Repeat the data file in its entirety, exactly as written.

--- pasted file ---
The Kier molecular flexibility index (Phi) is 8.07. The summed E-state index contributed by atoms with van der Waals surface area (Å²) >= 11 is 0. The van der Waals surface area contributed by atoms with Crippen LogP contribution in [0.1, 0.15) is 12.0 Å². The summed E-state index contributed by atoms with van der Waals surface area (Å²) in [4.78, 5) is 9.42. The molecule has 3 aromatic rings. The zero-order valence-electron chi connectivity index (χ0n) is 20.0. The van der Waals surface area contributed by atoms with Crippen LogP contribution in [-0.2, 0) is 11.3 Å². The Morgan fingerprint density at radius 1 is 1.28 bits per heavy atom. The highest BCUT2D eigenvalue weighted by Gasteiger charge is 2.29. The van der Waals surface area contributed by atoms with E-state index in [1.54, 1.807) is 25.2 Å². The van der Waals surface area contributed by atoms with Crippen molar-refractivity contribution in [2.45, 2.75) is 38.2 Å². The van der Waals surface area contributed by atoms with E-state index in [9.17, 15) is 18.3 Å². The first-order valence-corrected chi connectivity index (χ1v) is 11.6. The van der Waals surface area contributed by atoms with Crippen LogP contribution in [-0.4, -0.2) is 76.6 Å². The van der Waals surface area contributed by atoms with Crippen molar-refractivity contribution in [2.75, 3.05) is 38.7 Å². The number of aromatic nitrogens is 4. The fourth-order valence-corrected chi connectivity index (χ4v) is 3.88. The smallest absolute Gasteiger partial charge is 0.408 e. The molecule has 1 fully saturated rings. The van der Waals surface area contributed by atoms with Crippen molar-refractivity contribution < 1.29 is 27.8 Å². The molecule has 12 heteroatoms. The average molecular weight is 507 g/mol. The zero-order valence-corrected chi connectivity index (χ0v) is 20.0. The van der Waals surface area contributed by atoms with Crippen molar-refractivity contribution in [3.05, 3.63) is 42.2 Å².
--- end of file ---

The Kier molecular flexibility index (Phi) is 8.07. The summed E-state index contributed by atoms with van der Waals surface area (Å²) >= 11 is 0. The van der Waals surface area contributed by atoms with Crippen LogP contribution in [0.1, 0.15) is 12.0 Å². The summed E-state index contributed by atoms with van der Waals surface area (Å²) in [4.78, 5) is 9.42. The molecule has 3 aromatic rings. The zero-order valence-electron chi connectivity index (χ0n) is 20.0. The van der Waals surface area contributed by atoms with Crippen LogP contribution in [-0.2, 0) is 11.3 Å². The Morgan fingerprint density at radius 1 is 1.28 bits per heavy atom. The highest BCUT2D eigenvalue weighted by Gasteiger charge is 2.29. The van der Waals surface area contributed by atoms with E-state index in [1.54, 1.807) is 25.2 Å². The van der Waals surface area contributed by atoms with Crippen molar-refractivity contribution in [2.45, 2.75) is 38.2 Å². The van der Waals surface area contributed by atoms with E-state index in [9.17, 15) is 18.3 Å². The first-order valence-corrected chi connectivity index (χ1v) is 11.6. The van der Waals surface area contributed by atoms with Crippen LogP contribution in [-0.4, -0.2) is 76.6 Å². The van der Waals surface area contributed by atoms with Crippen molar-refractivity contribution in [2.75, 3.05) is 38.7 Å². The number of aromatic nitrogens is 4. The fourth-order valence-corrected chi connectivity index (χ4v) is 3.88. The smallest absolute Gasteiger partial charge is 0.408 e. The molecule has 1 fully saturated rings. The van der Waals surface area contributed by atoms with Crippen molar-refractivity contribution < 1.29 is 27.8 Å². The molecule has 12 heteroatoms. The average molecular weight is 507 g/mol. The zero-order valence-corrected chi connectivity index (χ0v) is 20.0. The van der Waals surface area contributed by atoms with Crippen molar-refractivity contribution in [3.05, 3.63) is 42.2 Å².